Unsupported browser

For a better experience please update your browser to its latest version.

Your browser appears to have cookies disabled. For the best experience of this website, please enable cookies in your browser

We'll assume we have your consent to use cookies, for example so you won't need to log in each time you visit our site.
Learn more

Teresa Borsuk crowned Woman Architect of the Year 2015

Pollard Thomas Edward senior partner Teresa Borsuk has won this year’s Woman Architect of the Year Award

Borsuk was recognised for her ‘remarkable’ contribution to improving equality within her practice. Through her leadership, the number of women on the AJ100 firm’s staff has grown to more than 50 per cent.

Judges felt the support she gives to women in her firm made her a role model for future generations.

Women in Architecture (WIA) judge Moira Gemmill, said: ‘This was the category which took the longest to conclude but we have a worthy winner. She has produced some really great work – and lots of it. I’m amazed at the output. Under her leadership in the practice the staff gender split is 50:50 and that is pretty remarkable in any architecture practice anywhere.’

While fellow judge and 2014 Emerging Woman Architect of the Year finalist Daisy Froud, added: ‘It’s important we recognise the voices that are not so well heard, the people who do not necessarily put themselves forward or seek lots of PR, to make sure that these are voices that we do hear from because often they are doing incredibly inspiring work.

‘Like Teresa they are just getting on with it in a not very public way.’

She was chosen ahead of Allies and Morrison’s Joanna Bacon, Simpson Haugh and Partners co-founder Rachel Haugh, Emre Arolat Architects partner Gonca Pasolar, Carme Pinos of Estudio Carme Pinos, Foster + Partners Cristina Segni, and Wright & Wright Partner Clare Wright.

Borsuk joined Pollard Thomas Edwards in 1984 and was made a senior partner last year as the firm celebrated its 40th anniversary.

She has more than 30 years’ experience in housing, mixed-use and regeneration sectors, and has designed and delivered projects ranging from major developments to infill sites and refurbishments.

In 2014 Borsuk completed a £14 million, 76-home residential project in Saffron Walden and a scheme of four new six to seven-storey apartment blocks in Cambridge. 

She picked up the prestigious award at a ceremony held at London’s Claridge’s today (27 February).

Previous winners of the accolade have been Francine Houben in 2014, Alison Brooks in 2013, and joint winners Michal Cohen and Cindy Walters in 2012.

The awards ceremony to celebrate the ROCA-sponsored AJ Women in Architecture campaign, which is now in its fourth year, also included keynote speeches from RIBA Gold Medal winner Sheila O’Donnell and Phyllis Lambert.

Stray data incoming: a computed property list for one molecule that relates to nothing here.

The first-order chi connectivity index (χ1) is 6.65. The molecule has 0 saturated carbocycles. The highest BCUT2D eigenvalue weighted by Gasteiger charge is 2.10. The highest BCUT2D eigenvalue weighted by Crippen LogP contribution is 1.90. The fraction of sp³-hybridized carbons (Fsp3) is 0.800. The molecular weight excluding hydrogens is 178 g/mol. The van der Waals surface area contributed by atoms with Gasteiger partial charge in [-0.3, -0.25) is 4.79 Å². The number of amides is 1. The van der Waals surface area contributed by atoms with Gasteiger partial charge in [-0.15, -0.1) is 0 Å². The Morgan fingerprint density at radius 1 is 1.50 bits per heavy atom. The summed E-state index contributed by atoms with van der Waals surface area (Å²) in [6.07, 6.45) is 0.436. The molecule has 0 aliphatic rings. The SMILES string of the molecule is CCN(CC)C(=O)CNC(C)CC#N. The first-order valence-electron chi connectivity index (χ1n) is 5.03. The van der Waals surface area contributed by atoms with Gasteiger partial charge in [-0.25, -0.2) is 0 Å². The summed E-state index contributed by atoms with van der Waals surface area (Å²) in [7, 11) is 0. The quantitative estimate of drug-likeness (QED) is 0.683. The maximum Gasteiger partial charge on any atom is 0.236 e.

Q&A

Teresa Borsuk

Studied The Bartlett, University College, London and a scholarship year at the University of Kansas, USA
First practice
DEGW
First project
Conversion of Christie’s, Amsterdam
Current projects
Mixed-use scheme in Walthamstow; 208 homes and mill conversion in Cambridge; 240 new-build homes in Oxford; and new homes on brownfield site on City Road basin, Islington, London
Current clients
Private developers, landowners, registered housing providers and local authorities
Favourite architects
Eileen Grey, Aino Aalto and Marion Mahoney Griffin
Favourite building
Peter Zumthor’s Thermal Spa, Vals

Why architecture?
When I was about eight my parents decided to move home. I was intrigued by the estate agent’s descriptions and the reality - visiting people’s homes and seeing how space was used. That, combined with making model homes out of odds and ends from my father’s garage and a passion for Lego made me curious about the profession. A seed was sown – and it became a perfect fit - the blend of practice and theory, the balance between thinking and making, the mix of indoors and outdoors, the culture of the profession, and the wide spectrum of people you meet and work with. The more I discovered, the more I wanted to do it.

Biggest challenge facing women in architecture
Being able to manage it all.

Advice to aspiring female architects
Believe in yourself. If you have a career break, come back with your foot hard on the pedal.

Tags

Readers' comments (4)

Have your say

You must sign in to make a comment

Please remember that the submission of any material is governed by our Terms and Conditions and by submitting material you confirm your agreement to these Terms and Conditions.

Links may be included in your comments but HTML is not permitted.